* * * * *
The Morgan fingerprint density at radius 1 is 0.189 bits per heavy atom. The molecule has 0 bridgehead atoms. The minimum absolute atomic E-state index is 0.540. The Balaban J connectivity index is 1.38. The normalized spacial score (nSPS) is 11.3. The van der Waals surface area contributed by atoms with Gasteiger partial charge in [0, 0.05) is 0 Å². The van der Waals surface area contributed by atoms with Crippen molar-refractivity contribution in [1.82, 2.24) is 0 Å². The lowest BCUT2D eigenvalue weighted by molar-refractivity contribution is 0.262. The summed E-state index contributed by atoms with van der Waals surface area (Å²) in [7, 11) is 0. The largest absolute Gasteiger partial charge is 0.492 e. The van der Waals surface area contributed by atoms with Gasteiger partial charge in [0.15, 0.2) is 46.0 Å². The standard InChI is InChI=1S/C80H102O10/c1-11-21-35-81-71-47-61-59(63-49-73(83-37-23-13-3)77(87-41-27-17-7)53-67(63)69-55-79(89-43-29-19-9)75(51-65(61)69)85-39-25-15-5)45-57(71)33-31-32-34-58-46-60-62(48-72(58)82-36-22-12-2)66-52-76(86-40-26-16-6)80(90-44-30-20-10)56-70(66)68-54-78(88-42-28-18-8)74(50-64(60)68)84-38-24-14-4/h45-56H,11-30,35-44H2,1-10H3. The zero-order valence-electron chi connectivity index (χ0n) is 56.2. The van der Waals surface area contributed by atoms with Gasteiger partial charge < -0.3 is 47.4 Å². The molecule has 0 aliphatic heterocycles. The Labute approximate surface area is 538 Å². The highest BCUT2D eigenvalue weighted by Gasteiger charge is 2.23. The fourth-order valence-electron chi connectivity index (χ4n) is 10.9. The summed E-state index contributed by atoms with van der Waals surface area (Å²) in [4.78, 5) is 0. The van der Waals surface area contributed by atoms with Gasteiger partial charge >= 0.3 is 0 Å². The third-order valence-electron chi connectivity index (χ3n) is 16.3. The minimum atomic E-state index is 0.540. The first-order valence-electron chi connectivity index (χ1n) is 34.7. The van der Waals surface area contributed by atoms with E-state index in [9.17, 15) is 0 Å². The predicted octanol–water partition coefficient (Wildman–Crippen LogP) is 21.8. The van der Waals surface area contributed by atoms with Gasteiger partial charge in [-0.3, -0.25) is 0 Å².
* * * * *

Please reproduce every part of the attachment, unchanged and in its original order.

The Morgan fingerprint density at radius 1 is 0.189 bits per heavy atom. The molecule has 0 bridgehead atoms. The minimum absolute atomic E-state index is 0.540. The Balaban J connectivity index is 1.38. The normalized spacial score (nSPS) is 11.3. The van der Waals surface area contributed by atoms with Gasteiger partial charge in [0, 0.05) is 0 Å². The van der Waals surface area contributed by atoms with Crippen molar-refractivity contribution in [1.82, 2.24) is 0 Å². The lowest BCUT2D eigenvalue weighted by molar-refractivity contribution is 0.262. The summed E-state index contributed by atoms with van der Waals surface area (Å²) in [7, 11) is 0. The largest absolute Gasteiger partial charge is 0.492 e. The van der Waals surface area contributed by atoms with Gasteiger partial charge in [0.15, 0.2) is 46.0 Å². The standard InChI is InChI=1S/C80H102O10/c1-11-21-35-81-71-47-61-59(63-49-73(83-37-23-13-3)77(87-41-27-17-7)53-67(63)69-55-79(89-43-29-19-9)75(51-65(61)69)85-39-25-15-5)45-57(71)33-31-32-34-58-46-60-62(48-72(58)82-36-22-12-2)66-52-76(86-40-26-16-6)80(90-44-30-20-10)56-70(66)68-54-78(88-42-28-18-8)74(50-64(60)68)84-38-24-14-4/h45-56H,11-30,35-44H2,1-10H3. The zero-order valence-electron chi connectivity index (χ0n) is 56.2. The van der Waals surface area contributed by atoms with Gasteiger partial charge < -0.3 is 47.4 Å². The molecule has 0 aliphatic heterocycles. The Labute approximate surface area is 538 Å². The highest BCUT2D eigenvalue weighted by Gasteiger charge is 2.23. The fourth-order valence-electron chi connectivity index (χ4n) is 10.9. The summed E-state index contributed by atoms with van der Waals surface area (Å²) in [4.78, 5) is 0. The van der Waals surface area contributed by atoms with Gasteiger partial charge >= 0.3 is 0 Å². The third-order valence-electron chi connectivity index (χ3n) is 16.3. The minimum atomic E-state index is 0.540. The first-order valence-electron chi connectivity index (χ1n) is 34.7. The van der Waals surface area contributed by atoms with E-state index in [9.17, 15) is 0 Å². The predicted octanol–water partition coefficient (Wildman–Crippen LogP) is 21.8. The van der Waals surface area contributed by atoms with Gasteiger partial charge in [-0.3, -0.25) is 0 Å².